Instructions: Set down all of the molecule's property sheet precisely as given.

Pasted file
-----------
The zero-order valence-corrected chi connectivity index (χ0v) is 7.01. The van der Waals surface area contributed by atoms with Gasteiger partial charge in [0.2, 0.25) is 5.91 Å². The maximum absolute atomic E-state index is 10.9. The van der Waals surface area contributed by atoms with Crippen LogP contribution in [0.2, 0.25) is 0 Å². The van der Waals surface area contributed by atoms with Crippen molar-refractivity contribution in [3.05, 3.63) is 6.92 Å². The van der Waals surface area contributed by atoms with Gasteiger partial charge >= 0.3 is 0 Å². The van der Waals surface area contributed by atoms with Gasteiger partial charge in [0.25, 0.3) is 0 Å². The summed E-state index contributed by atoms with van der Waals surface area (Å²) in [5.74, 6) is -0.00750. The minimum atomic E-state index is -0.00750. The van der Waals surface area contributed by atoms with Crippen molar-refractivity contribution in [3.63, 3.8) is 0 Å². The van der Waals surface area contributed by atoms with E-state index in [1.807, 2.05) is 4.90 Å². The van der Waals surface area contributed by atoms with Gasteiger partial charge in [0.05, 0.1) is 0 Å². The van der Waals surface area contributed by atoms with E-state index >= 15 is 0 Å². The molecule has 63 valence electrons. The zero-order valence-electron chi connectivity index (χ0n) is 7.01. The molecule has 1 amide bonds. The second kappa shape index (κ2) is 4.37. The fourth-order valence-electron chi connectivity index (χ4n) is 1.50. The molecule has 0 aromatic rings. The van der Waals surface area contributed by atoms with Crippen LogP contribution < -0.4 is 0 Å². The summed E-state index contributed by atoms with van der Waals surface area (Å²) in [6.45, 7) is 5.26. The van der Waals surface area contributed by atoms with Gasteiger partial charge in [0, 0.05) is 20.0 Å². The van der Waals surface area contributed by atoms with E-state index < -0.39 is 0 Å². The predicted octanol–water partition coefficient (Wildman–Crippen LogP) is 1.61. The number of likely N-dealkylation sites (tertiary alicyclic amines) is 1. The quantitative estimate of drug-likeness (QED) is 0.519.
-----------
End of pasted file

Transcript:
The zero-order valence-corrected chi connectivity index (χ0v) is 7.01. The van der Waals surface area contributed by atoms with Gasteiger partial charge in [0.2, 0.25) is 5.91 Å². The maximum absolute atomic E-state index is 10.9. The van der Waals surface area contributed by atoms with Crippen LogP contribution in [0.2, 0.25) is 0 Å². The van der Waals surface area contributed by atoms with Crippen molar-refractivity contribution in [3.05, 3.63) is 6.92 Å². The van der Waals surface area contributed by atoms with Gasteiger partial charge >= 0.3 is 0 Å². The van der Waals surface area contributed by atoms with Gasteiger partial charge in [0.25, 0.3) is 0 Å². The summed E-state index contributed by atoms with van der Waals surface area (Å²) in [5.74, 6) is -0.00750. The minimum atomic E-state index is -0.00750. The van der Waals surface area contributed by atoms with Crippen molar-refractivity contribution in [3.63, 3.8) is 0 Å². The van der Waals surface area contributed by atoms with E-state index in [1.807, 2.05) is 4.90 Å². The van der Waals surface area contributed by atoms with Gasteiger partial charge in [0.05, 0.1) is 0 Å². The van der Waals surface area contributed by atoms with E-state index >= 15 is 0 Å². The molecule has 63 valence electrons. The zero-order valence-electron chi connectivity index (χ0n) is 7.01. The molecule has 1 amide bonds. The second kappa shape index (κ2) is 4.37. The fourth-order valence-electron chi connectivity index (χ4n) is 1.50. The molecule has 0 aromatic rings. The van der Waals surface area contributed by atoms with Crippen LogP contribution < -0.4 is 0 Å². The summed E-state index contributed by atoms with van der Waals surface area (Å²) in [6.45, 7) is 5.26. The van der Waals surface area contributed by atoms with Gasteiger partial charge in [0, 0.05) is 20.0 Å². The van der Waals surface area contributed by atoms with E-state index < -0.39 is 0 Å². The predicted octanol–water partition coefficient (Wildman–Crippen LogP) is 1.61. The number of likely N-dealkylation sites (tertiary alicyclic amines) is 1. The quantitative estimate of drug-likeness (QED) is 0.519.